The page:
The first virtual Cenex Low Carbon Vehicle (LCV) and Connected Automated Mobility (CAM) event this week featured a packed programme of 30 streamed sessions with 130-plus speakers.
The online event covered all aspects of low carbon and connected automated mobility, where delegates had access to a virtual tour of more than 80 exhibition stands, as well as having the opportunity to network and exchange ideas on a live chat platform.
Top of the agenda was how the UK will move from petrol and diesel technologies to low carbon power. On the day the UK government announced its decision to bring forward the phasing out of internal combustion-engine (ICE) cars and vans fuelled by petrol and diesel to 2030, the event proved particularly timely.
The first seminar for the two-day event was introduced by Lawrence Davies, Chief Advisor on the Automotive team for The Department for International Trade.
The session was an overview of the UK automotive ecosystem and Mr Davies highlighted the fact that even though the COVID-19 pandemic had brought about serious challenges, the automotive industry was still in a relatively good position.
He said, “We are delighted that this strong industry has bounced back and virtually all manufacturing plants are now up and running. We have seen good footfall in the dealerships (when they were open after first lockdown) and strength in the van market – as we have used home deliveries more – and this trend looks to be continuing.”
During the official opening of Cenex-LCV, SMMT Chief Executive, Mike Hawes, was a little more cautious with regards to new car sales saying, “The challenge to the industry of COVID has been significant. Yes, we have recovered to a certain extent… but if we look to the forecast it will be very challenging. It may be two or three years before we can see the sorts of volumes that we are used to. More positive has been the uptake in EV registrations.”
The session also featured insight from Research and Development specialist Jay Nagley who talked about the future of mobility and how industry was moving towards electrification and the development of new technologies.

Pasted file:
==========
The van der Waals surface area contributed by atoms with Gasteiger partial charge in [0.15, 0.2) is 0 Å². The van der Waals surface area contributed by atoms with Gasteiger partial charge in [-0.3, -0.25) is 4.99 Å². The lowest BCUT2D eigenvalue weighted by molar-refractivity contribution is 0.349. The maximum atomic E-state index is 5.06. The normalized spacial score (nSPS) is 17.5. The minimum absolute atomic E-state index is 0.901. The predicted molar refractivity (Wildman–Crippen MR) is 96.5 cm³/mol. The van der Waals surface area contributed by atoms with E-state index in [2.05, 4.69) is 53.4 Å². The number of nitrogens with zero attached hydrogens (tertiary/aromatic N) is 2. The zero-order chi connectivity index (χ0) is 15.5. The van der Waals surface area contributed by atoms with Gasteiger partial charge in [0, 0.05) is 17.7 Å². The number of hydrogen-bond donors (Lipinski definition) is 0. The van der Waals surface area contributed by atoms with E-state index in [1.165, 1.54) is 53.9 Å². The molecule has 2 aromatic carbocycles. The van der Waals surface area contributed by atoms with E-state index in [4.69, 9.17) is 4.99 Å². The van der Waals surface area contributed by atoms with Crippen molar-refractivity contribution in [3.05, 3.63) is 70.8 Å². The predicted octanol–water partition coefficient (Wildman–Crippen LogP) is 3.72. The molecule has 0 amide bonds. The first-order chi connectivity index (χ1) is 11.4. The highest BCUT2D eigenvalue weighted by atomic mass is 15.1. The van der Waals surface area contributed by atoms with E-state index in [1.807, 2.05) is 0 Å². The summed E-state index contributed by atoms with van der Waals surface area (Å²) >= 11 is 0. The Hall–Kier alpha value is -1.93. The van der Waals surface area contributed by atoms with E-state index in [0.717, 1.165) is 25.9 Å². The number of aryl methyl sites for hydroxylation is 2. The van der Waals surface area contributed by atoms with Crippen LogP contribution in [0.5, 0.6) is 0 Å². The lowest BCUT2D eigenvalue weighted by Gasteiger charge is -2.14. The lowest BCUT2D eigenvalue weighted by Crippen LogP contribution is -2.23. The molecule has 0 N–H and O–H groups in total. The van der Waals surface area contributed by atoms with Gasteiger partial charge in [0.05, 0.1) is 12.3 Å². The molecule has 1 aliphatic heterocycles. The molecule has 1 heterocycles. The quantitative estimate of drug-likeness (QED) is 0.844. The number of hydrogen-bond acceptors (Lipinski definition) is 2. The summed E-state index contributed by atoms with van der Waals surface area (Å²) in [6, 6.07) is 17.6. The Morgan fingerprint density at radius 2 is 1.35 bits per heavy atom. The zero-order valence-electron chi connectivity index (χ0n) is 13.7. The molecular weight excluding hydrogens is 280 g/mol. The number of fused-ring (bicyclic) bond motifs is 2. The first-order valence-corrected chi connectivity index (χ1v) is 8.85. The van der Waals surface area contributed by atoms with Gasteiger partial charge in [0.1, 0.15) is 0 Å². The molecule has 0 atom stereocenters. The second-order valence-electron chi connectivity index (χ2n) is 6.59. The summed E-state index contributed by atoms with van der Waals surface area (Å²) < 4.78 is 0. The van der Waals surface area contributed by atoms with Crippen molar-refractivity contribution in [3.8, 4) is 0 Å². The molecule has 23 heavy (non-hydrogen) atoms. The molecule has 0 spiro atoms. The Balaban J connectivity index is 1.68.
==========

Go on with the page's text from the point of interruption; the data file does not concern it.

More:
Mr Nagley highlighted the development of UK company Penso’s lightweight composite body for use on Mercedes-Benz vans, commenting, “They (Penso) developed a body – that is now being used commercially in the UK – which saves an astonishing 400 kilos.”
He explained that the benefits of Penso composite body was particularly applicable for electric vans because the weight saving offsets almost all of the weight of batteries, adding, ‘The quicker we can come up with viable electric vans the better it will be for everybody.”
Later on, the seminar entitled Decarbonising Freight for Off-Road and Marine included speakers Dr Despina Yiakoumi and Dr Ben Todd.
Dr Yiakoumi, Transport Analyst for Energy Systems Catapult, talked about a project to find a cost-effective pathway to decarbonise road freight across the UK’s transport and energy system and ultimately influence future research.
Among the key findings was that enforcing stricter regulations on emissions will be the quickest transition to a zero emission HGV fleet and that EVs and catenary vehicles (that use overhead power lines) are likely to be more cost competitive compared to hydrogen powertrains. In order to make hydrogen powertrains cost competitive, technology and infrastructure costs need to be reduced, stressed Dr Yiakoumi.
Dr Todd, CEO of Arcola Energy, talked about hydrogen mobility solutions for heavy duty vehicles. He pointed out that although Battery Electric Vehicles (BEVs) do represent a good solution for small-scale operations, hydrogen fuel cell vehicles (FCEVs) have benefits when fleet sizes are much bigger.
“Getting a hydrogen filling station for one or two buses isn’t cost effective but getting a hydrogen filling station for 100 buses is,” he said.
Dr Todd also pointed out that because FCEVs are lighter with more energy you can accommodate more passengers in buses, for example. He also highlighted the benefits of faster refuelling with hydrogen vehicles compared to charge times with BEVs.
Day two of the covered a range of topics including automotive electrification, future transport and energy challenges, strategies for transport infrastructure, transport for smart cities, how to achieve net zero mobility as well as future charging infrastructure.
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